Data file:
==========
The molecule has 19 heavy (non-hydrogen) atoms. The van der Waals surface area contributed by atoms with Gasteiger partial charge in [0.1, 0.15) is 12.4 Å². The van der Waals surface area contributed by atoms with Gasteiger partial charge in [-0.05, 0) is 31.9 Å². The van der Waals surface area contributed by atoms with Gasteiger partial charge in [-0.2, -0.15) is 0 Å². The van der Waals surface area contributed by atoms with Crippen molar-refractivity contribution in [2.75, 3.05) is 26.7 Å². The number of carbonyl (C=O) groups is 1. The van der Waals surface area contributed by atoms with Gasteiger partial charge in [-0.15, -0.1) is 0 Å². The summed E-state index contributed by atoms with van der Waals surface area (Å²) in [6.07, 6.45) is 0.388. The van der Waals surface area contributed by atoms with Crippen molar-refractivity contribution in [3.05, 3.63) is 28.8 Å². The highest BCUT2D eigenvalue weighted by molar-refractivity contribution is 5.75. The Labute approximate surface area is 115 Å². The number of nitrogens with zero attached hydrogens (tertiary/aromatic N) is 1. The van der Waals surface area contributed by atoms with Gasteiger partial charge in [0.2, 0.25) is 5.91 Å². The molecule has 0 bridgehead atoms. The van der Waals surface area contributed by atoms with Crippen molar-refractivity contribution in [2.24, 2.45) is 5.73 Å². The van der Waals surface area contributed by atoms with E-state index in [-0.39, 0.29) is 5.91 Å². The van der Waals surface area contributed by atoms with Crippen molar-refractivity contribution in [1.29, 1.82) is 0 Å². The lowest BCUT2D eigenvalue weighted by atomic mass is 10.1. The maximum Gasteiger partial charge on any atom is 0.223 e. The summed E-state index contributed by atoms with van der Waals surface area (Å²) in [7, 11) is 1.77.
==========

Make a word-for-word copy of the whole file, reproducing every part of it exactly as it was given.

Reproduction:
The molecule has 19 heavy (non-hydrogen) atoms. The van der Waals surface area contributed by atoms with Gasteiger partial charge in [0.1, 0.15) is 12.4 Å². The van der Waals surface area contributed by atoms with Gasteiger partial charge in [-0.05, 0) is 31.9 Å². The van der Waals surface area contributed by atoms with Gasteiger partial charge in [-0.2, -0.15) is 0 Å². The van der Waals surface area contributed by atoms with Crippen molar-refractivity contribution in [2.75, 3.05) is 26.7 Å². The number of carbonyl (C=O) groups is 1. The van der Waals surface area contributed by atoms with Gasteiger partial charge in [-0.15, -0.1) is 0 Å². The summed E-state index contributed by atoms with van der Waals surface area (Å²) in [6.07, 6.45) is 0.388. The van der Waals surface area contributed by atoms with Crippen molar-refractivity contribution in [3.05, 3.63) is 28.8 Å². The highest BCUT2D eigenvalue weighted by molar-refractivity contribution is 5.75. The Labute approximate surface area is 115 Å². The number of nitrogens with zero attached hydrogens (tertiary/aromatic N) is 1. The van der Waals surface area contributed by atoms with Gasteiger partial charge in [0.2, 0.25) is 5.91 Å². The molecule has 0 bridgehead atoms. The van der Waals surface area contributed by atoms with Crippen molar-refractivity contribution in [2.24, 2.45) is 5.73 Å². The van der Waals surface area contributed by atoms with E-state index in [-0.39, 0.29) is 5.91 Å². The van der Waals surface area contributed by atoms with Crippen molar-refractivity contribution in [1.29, 1.82) is 0 Å². The lowest BCUT2D eigenvalue weighted by atomic mass is 10.1. The maximum Gasteiger partial charge on any atom is 0.223 e. The summed E-state index contributed by atoms with van der Waals surface area (Å²) in [7, 11) is 1.77.